A better school-life balance

Photo of llaptop open with lecture notes
Photo of llaptop open with lecture notes
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Many of you have probably heard or made a New Year’s resolution about improving your school-life balance. While it may seem easy to some, a school-life balance is difficult to achieve  because it requires more than just time management. It also requires the ability to prioritize correctly and act in your own best interest, constructively and appropriately of course.  

These habits are often difficult to develop because they force you to make tough choices. Popular tips such as making a schedule, setting timers, exercising daily and getting eight hours of sleep every night can be effective. That being said, I found that these are easier to maintain after developing the habits of prioritization and constructive self-interest.  

I believe that prioritization is one of the core foundations of a balanced life because it allows you to critically think about what is most important in your life at a given moment. To be able to balance school, friends, family and a job, you must decide what is most important to do in that moment. It is necessary to recognize that sometimes, your studies are the most important, while at other times, your social life or  job are the most important.  

Of course, determining which aspect of your life you should be working on at that moment takes practice. Here are some questions that I ask myself when deciding between two tasks: Will I regret switching from X to Y in the future? – Does X have more of an impact on the people around me than Y? – Is it better for my physical and mental health to continue with X or should I switch to Y? 

That last question connects to the idea of constructive self-interest. I believe that the ability to put yourself first and make difficult choices is necessary for a school-life balance because it allows you to put up boundaries with the people around you and helps you prioritize.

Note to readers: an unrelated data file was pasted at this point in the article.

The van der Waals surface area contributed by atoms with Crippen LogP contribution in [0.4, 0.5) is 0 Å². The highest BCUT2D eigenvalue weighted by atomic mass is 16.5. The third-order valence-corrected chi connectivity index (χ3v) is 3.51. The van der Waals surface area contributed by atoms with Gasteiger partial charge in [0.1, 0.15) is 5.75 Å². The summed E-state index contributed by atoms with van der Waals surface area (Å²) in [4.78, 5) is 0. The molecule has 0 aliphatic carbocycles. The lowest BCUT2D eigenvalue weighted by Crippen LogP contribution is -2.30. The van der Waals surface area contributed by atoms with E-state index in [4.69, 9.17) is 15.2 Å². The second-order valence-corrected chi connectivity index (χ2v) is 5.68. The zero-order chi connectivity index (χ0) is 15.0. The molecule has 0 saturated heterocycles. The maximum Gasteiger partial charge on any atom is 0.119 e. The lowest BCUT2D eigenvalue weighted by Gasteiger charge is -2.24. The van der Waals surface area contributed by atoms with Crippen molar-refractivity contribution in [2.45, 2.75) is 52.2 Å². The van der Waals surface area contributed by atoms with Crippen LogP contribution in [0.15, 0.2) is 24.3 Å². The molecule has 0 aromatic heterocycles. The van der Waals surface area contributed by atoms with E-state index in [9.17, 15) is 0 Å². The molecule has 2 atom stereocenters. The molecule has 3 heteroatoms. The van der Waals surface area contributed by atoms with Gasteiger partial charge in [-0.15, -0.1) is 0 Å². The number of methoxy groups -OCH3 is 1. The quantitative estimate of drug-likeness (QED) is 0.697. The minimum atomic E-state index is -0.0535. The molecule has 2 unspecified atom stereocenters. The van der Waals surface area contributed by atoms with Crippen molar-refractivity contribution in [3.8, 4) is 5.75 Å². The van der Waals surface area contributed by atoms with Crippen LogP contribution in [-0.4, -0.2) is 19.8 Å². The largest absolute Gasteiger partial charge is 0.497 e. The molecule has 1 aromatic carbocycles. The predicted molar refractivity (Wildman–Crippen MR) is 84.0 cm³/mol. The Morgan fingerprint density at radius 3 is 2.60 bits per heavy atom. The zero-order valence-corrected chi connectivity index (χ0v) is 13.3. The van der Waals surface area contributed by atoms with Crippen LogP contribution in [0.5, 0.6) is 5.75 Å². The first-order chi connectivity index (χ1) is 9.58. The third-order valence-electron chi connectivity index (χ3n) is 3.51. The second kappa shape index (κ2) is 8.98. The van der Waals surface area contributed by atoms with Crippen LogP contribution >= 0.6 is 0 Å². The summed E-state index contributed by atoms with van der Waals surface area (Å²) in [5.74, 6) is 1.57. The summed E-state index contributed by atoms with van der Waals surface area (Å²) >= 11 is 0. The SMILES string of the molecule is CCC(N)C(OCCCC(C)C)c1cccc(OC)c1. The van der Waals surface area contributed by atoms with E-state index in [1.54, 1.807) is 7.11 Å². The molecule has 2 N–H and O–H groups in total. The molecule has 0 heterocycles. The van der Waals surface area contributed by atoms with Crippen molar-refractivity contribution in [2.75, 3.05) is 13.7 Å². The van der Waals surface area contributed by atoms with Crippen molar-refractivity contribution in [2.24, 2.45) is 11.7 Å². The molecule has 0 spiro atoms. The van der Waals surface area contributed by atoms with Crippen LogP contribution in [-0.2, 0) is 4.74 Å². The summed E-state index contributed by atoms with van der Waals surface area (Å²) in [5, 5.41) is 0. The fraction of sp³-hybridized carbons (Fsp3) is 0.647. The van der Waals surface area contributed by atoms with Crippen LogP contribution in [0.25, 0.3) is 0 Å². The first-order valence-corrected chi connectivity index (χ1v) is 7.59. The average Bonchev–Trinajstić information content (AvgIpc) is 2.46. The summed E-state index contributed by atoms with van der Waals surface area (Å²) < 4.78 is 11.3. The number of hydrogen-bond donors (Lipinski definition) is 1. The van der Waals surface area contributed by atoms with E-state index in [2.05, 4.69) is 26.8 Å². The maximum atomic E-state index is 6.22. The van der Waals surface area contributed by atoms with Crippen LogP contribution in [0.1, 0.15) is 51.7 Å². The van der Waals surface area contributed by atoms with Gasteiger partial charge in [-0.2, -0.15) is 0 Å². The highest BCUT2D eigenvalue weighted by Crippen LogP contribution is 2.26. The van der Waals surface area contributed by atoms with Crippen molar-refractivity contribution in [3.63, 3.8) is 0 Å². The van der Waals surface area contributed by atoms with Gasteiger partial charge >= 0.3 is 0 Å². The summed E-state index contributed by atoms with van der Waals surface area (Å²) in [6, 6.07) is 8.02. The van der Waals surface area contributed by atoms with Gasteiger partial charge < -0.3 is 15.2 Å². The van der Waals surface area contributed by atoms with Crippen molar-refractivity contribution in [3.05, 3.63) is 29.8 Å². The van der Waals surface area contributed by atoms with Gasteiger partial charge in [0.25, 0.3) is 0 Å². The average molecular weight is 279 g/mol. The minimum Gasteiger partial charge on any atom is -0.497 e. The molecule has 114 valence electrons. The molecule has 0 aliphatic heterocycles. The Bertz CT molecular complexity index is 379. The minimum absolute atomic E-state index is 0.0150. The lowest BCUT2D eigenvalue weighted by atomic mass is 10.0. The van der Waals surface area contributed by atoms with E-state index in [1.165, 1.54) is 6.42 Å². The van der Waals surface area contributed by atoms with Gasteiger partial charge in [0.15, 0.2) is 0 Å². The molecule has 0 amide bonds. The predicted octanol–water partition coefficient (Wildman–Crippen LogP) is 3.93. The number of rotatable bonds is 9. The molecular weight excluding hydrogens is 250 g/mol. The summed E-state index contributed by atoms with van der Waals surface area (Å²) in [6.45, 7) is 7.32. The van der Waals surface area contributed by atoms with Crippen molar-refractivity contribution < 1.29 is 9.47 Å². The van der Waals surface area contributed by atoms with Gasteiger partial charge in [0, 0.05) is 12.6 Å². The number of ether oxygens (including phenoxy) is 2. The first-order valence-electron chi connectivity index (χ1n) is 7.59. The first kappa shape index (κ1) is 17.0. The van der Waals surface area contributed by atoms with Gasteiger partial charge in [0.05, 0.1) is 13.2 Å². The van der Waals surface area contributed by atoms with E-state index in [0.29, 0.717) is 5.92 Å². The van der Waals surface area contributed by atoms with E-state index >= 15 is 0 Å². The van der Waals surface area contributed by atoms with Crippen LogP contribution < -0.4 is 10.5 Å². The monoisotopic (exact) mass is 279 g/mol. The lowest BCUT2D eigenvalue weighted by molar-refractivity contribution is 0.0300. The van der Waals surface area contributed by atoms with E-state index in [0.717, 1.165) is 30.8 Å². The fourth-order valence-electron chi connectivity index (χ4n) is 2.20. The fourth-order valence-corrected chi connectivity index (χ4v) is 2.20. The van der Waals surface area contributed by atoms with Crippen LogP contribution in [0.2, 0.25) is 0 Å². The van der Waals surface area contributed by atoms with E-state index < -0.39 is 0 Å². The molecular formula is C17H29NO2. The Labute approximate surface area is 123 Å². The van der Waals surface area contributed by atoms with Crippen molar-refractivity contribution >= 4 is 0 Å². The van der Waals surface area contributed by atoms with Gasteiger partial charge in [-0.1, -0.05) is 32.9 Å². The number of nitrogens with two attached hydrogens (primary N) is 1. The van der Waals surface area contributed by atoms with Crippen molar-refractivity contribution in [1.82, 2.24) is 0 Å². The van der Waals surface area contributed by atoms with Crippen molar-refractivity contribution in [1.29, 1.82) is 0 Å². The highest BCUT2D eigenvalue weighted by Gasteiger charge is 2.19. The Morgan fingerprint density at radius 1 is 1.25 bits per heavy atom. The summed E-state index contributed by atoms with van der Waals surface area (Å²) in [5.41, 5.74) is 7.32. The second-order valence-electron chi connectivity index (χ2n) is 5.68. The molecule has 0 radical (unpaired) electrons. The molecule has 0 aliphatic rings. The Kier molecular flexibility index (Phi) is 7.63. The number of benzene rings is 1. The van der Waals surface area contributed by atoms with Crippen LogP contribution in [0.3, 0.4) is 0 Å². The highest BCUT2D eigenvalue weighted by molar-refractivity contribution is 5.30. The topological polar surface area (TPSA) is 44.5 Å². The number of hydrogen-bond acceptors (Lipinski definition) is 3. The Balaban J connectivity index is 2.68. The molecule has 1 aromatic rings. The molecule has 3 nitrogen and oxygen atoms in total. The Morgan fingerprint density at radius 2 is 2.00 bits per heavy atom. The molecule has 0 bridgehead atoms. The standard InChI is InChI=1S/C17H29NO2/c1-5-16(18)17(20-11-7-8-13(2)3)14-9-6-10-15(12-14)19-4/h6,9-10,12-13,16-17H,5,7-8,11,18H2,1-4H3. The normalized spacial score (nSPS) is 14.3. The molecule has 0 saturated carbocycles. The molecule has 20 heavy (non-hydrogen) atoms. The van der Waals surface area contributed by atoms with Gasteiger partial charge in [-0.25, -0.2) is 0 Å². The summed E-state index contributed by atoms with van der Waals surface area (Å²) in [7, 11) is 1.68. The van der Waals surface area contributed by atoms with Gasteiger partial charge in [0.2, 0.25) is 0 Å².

First, you need to be able to say no to your friends and family if coursework or your job are more important in that moment. Especially for those with people-pleasing tendencies, this can be a difficult thing to learn. However, doing so is a crucial psychological stepping-stone towards improving your school-life balance.  

As someone with people-pleasing tendencies, I found it difficult to say no to the people in my life. What helped me learn was knowing that the people in my life who really care about my well-being are going to understand my decision to prioritize something else in the short-term.  

The other reason why constructive self-interest is necessary for a school-life balance is because you need to recognize what is best for your life as a whole and not just your short-term happiness. You need to learn to recognize when it is better to work on something you do not enjoy but must complete instead of something that will give you a short-term emotional high but make you worse off long-term. Of course, recognizing when your physical and mental health are more important than your coursework is just as necessary to avoid burnout and keep yourself motivated for the whole term.  

I find that I best achieve this when I consider my future self while making decisions. For example, I know that I will be better off in the future if I finish an upcoming assignment instead of playing video games or going to a party with my friends. However, after a busy week, I know that I will be better off in the future if I spend a couple hours doing something I enjoy instead of burning myself out with more coursework.  

To help yourself practice thinking about the impact of your present actions on your future self, begin by asking questions about what future you will wish you had done differently today. Will they wish you spent more/less time studying? More/less time with your friends and family? Or more/less time improving your resume with work experience and extracurriculars?  

No matter what the answers to these questions are, they provide a good indication of where to start. Then, you can prioritize those areas and practice acting in a way that allows you to focus on them. This, in turn, will help you improve your school-life balance and maintain it long-term.

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